Shouldn’t we lock up the Mentally Ill for their own good?
Most people suffering with a mental illness never need to be admitted into hospital and can be successfully treated in their own homes. It is only when a person becomes so disabled by their symptoms and cannot cope that they may need the sheltered environment of a hospital and most wards of psychiatric hospitals are not locked. Only a small percentage of mentally ill people need to be locked in a hospital for their own or society’s protection.
Is Schizophrenia the same as ‘split personality’?
No! Schizophrenia is a psychosis, where a person’s feelings, thoughts and behaviours become very disorganised and do not fit together. Some sufferers have delusions, ideas and hear voices and various combinations of symptoms may appear in any one person.
What is Manic-Depressive Illness?
This is a psychosis that is mainly characterised by disturbances of the mood of the sufferer. During the manic phase of the illness the person may be more happy than their circumstances would warrant, overactive, over talkative and over-confident. They may even feel that they have super abilities and may overspend dramatically. These feelings are often associated with irritability.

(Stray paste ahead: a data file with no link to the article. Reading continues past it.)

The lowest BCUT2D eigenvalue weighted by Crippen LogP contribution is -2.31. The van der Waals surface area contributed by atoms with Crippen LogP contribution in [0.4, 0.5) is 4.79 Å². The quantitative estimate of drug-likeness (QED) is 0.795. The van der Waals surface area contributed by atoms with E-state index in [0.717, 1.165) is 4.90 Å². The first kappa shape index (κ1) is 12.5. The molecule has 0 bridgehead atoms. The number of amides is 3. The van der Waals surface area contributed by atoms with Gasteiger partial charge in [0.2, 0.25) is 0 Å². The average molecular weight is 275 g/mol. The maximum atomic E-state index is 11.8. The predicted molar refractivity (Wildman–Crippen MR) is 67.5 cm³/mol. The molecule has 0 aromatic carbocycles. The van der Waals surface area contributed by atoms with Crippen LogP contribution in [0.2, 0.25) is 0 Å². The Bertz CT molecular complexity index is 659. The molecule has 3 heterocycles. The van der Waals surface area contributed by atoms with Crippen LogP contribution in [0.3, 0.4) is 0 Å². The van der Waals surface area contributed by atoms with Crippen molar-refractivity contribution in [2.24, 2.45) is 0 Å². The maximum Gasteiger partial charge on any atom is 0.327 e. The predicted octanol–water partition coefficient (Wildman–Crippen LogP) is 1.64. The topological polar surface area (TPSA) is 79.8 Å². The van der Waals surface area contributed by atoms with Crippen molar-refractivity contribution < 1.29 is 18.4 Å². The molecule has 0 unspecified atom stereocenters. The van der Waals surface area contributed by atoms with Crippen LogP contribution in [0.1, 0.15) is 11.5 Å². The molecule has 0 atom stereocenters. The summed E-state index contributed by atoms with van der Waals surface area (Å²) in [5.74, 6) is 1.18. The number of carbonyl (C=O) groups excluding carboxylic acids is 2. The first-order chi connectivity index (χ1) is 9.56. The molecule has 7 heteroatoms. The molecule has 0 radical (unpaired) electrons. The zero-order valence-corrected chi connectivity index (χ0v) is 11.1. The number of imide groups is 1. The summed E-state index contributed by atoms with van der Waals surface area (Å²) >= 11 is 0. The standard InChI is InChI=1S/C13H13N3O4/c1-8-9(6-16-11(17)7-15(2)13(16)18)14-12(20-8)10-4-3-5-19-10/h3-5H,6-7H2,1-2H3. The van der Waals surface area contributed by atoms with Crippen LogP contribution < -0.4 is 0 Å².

During the depressive phase, the person may become sad, pessimistic about the future, withdrawn and under-active, sometimes with strong feelings of guilt. In either phase the person may experience hallucinations and/or delusions.
Episodes of this illness may be mild or severe and last for short or lengthy periods. In between episodes the person may be symptom free.
Can Mental Illness be cured?